Graffiti – Art or Vandalism?

11.05.2012 : By Scott Lewis

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Banksy graffiti removal

One of my favorite forms of art is street art or graffiti. I won’t bother trying to deny that graffiti is vandalism. It is. But it is also art. In my opinion, one has no bearing on the other. The fact that graffiti is a crime is irrelevant to the argument as to whether or not it is art.

Art Happens

The idea of limiting art to what hangs on gallery or museum walls is absurd. The venue in which a work is displayed, unless the venue or environment is part of the work, is irrelevant. I would even argue that many times the venue inhibits a true experience of and with the art. People in museums walk around, hands folded behind their backs, speaking in hushed tones and acting serious and austere because they think that is how they are supposed to experience art. That behavior has more to do with the other museum or gallery visitors than it does with the art.

Art, in my opinion, is supposed to bring us into contact with our existence, our humanity. Art should make us laugh, or cry, or make us angry. It should, whatever it does, cause us to think, to question or to feel something. I’m not talking about feeling the warm cuddly feelings my mother gets from a Bob Ross (http://en NULL.wikipedia NULL.org/wiki/Bob_Ross) painting. I’m talking about something that makes us see ourselves, our inner or outer world or existence in a different way.

If the art itself breaks the law in order to call into question the veneer of modern society, then so be it. If someone’s personal property is damaged or destroyed, I agree that is a crime and the artist is a criminal. But criminal though he be, he is no less an artist.

As participants in society, the individual is often inconvenienced or outright violated by that society. Innocent civilians are killed in wars, people are accidentally killed in motor vehicle crashes, private property can be confiscated by governments when doing so benefits society. If we accept these dangers, then why not the inconvenience of street art? To paraphrase Thomas Jefferson, “A little (non-violent) revolution from time-to-time is good for society”.

I admit that the majority of graffiti is not art and is created only to satisfy the exhibitionist urges of those who want to throw stones at society to get attention. Simply being angry and tagging a building or train box car doesn’t result in art.

By the same token, the fact that graffiti is vandalism does not mean that art can’t and doesn’t happen. Some of those outcasts are witty in addition to being angry and do create something meaningful and relevant. They hold a mirror up to the face of society. They place their mirrors in the public sphere the same way that corporations assault us with advertisements to stimulate our fears and passions in order to manipulate us into “Working jobs we hate so we can buy shit we don’t need” (Thank you Tyler Durden (http://www NULL.imdb NULL.com/title/tt0137523/)).

Barack Obama posters

Occasionally an image strikes such a powerful chord, it becomes embedded in a culture’s visual lexicon. Two great examples of this are the image, created by Firas Alkhateeb, of President Barack Obama with his face painted as the Joker (http://en NULL.wikipedia NULL.org/wiki/Barack_Obama_%22Joker%22_poster) from Batman: The Dark Knight and the Obama Hope campaign poster (http://en NULL.wikipedia NULL.org/wiki/Barack_Obama_%22Hope%22_poster) created by Shepard Fairey (http://obeygiant NULL.com/). Two opposing but equally powerful images of the same subject. Whether or not you agree with the message of either image, it is difficult to deny that they are incredibly powerful.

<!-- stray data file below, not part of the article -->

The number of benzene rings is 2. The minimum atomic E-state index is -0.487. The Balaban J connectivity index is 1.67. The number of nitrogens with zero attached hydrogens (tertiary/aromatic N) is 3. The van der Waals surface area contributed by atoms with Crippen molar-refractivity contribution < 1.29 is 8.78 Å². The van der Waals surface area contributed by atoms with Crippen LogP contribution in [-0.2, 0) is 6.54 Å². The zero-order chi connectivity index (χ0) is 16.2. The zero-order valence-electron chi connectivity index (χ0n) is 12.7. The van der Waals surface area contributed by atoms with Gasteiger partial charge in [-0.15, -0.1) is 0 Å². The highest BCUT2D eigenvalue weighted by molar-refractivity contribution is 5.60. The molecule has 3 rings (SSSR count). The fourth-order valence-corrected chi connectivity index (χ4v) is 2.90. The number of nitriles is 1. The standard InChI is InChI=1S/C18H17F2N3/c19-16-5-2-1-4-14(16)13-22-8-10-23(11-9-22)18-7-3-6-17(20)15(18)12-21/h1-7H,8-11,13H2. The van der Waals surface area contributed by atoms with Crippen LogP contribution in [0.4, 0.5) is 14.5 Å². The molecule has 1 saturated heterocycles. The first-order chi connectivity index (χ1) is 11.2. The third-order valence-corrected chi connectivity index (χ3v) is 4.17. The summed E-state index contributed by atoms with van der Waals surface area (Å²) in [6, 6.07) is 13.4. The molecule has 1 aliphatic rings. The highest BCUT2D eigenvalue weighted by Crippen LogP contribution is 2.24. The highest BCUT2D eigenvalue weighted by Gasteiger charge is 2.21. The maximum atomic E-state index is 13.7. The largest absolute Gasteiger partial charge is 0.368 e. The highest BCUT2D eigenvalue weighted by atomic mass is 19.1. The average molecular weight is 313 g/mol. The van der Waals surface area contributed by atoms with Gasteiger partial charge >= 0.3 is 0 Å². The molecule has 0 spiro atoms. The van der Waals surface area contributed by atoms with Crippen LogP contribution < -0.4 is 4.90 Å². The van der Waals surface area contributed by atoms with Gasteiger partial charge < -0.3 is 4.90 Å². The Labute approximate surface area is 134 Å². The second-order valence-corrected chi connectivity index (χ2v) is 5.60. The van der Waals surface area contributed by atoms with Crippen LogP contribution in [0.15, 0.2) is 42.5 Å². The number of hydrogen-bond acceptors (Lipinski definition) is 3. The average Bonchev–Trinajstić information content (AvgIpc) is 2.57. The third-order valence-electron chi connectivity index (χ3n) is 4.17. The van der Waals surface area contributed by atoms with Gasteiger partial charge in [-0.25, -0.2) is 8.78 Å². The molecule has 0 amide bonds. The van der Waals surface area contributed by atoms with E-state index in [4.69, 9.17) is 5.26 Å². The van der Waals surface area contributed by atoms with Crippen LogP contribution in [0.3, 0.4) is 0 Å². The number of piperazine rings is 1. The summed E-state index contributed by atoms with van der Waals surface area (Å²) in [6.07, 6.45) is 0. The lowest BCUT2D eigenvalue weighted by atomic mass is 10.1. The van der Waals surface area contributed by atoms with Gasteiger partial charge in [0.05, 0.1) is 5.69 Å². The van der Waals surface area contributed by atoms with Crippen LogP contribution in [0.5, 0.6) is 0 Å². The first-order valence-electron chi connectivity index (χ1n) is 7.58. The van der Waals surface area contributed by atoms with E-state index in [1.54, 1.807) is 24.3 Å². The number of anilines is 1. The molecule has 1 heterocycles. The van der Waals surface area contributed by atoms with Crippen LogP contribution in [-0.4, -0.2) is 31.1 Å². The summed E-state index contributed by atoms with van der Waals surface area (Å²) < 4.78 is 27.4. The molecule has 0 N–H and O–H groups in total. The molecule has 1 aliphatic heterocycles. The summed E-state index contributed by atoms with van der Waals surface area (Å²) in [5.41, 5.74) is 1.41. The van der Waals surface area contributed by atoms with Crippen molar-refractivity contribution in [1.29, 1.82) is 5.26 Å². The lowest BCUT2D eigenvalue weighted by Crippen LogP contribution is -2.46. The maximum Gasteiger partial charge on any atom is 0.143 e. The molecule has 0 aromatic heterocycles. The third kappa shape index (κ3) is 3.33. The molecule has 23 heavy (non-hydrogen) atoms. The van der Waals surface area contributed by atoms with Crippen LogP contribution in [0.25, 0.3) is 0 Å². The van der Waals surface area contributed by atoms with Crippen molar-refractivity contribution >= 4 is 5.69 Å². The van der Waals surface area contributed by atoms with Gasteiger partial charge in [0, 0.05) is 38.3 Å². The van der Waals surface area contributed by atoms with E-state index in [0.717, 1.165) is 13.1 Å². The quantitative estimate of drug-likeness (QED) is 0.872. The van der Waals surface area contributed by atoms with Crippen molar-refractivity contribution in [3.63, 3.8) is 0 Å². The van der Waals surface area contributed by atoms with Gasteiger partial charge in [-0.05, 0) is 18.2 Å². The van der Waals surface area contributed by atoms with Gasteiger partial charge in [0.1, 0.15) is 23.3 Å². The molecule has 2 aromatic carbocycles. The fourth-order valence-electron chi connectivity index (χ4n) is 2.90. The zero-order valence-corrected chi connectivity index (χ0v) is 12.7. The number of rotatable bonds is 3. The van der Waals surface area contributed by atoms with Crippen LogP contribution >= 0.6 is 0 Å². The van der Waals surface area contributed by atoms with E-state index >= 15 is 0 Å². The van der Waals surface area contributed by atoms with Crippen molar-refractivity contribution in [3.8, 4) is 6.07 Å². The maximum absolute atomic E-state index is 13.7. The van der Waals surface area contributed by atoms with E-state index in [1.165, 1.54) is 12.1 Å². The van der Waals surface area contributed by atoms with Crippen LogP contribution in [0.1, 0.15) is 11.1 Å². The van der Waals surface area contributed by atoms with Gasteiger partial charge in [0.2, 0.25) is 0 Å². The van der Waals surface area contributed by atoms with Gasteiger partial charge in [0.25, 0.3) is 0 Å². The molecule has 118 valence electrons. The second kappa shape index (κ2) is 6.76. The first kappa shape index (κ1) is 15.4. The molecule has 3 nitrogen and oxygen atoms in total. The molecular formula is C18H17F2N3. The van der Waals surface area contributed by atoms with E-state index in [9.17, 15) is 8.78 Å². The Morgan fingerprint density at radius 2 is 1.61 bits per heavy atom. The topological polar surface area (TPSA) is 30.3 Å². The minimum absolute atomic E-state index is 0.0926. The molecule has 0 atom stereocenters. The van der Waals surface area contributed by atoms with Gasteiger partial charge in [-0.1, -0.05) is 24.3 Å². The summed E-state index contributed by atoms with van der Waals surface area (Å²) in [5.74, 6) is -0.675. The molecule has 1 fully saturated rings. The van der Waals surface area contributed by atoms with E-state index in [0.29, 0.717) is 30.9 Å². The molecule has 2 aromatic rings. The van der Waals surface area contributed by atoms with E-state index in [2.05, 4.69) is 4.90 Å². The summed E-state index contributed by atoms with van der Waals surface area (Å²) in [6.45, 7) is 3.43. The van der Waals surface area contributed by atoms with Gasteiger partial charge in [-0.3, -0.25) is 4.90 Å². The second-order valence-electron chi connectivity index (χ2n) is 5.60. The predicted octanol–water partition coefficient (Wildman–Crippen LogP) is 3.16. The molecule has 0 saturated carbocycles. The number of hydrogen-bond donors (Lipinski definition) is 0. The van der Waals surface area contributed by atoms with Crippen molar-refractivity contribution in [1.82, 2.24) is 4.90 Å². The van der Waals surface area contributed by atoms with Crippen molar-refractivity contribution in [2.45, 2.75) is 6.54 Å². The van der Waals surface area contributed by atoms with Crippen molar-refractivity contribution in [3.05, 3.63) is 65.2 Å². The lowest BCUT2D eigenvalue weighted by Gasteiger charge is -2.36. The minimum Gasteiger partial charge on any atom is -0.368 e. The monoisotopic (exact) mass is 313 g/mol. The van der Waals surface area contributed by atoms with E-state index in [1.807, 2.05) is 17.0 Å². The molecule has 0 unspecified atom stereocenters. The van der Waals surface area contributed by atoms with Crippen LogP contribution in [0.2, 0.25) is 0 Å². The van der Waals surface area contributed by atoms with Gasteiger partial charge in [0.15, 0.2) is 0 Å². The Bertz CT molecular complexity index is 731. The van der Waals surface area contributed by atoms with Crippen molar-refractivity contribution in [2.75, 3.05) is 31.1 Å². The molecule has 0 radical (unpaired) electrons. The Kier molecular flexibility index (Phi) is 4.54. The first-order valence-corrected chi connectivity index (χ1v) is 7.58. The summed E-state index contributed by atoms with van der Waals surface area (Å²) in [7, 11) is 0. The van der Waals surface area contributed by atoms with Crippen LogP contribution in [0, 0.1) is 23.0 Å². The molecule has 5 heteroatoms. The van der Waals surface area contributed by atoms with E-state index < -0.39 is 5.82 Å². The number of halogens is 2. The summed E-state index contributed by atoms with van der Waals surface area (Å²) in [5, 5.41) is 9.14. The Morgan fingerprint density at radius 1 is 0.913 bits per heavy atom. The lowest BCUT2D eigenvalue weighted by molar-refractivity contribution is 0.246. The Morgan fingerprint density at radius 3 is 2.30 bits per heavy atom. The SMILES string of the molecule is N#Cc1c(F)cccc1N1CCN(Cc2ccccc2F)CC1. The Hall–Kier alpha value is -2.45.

The Obama-as-Joker image is a visual pun that hits the mark. The image became an iconic banner for those who already dislike President Obama and gets up the ire of those who like the President. I am not aware of anyone who has had a neutral reaction to the image – and that is the point of art.

The Obama Hope poster is reminiscent of early 20th century propaganda posters. The image of Barack Obama is highly idealized and uses very patriotic colors. Laura Barton of the Guardian said the poster “acquired the kind of instant recognition of Jim Fitzpatrick’s Che Guevara poster (http://en NULL.wikipedia NULL.org/wiki/Che_Guevara_(photo)#Jim_Fitzpatrick), and is surely set to grace T-shirts, coffee mugs and the walls of student bedrooms in the years to come.”

Art is not always pretty, its message may not always be pleasant and it may not even always be legal, but that is not the point of art. Art is not decoration and it is not created to match your new sofa from Pottery Barn. Art is a mirror. It is a caustic agent to agitate the consciousness of society.

Related Links

  • 80 Beautiful Street Crimes Done By Banksy (http://www NULL.boredpanda NULL.com/80-beautiful-street-crimes-done-by-banksy/)
  • Exit through the Gift Shop (http://www NULL.imdb NULL.com/title/tt1587707/)
  • Ryan McGuinnes (http://www NULL.ryanmcginness NULL.com/index NULL.html)
  • Banksy (http://en NULL.wikipedia NULL.org/wiki/Banksy)
  • Shepard Fairey (http://obeygiant NULL.com/)
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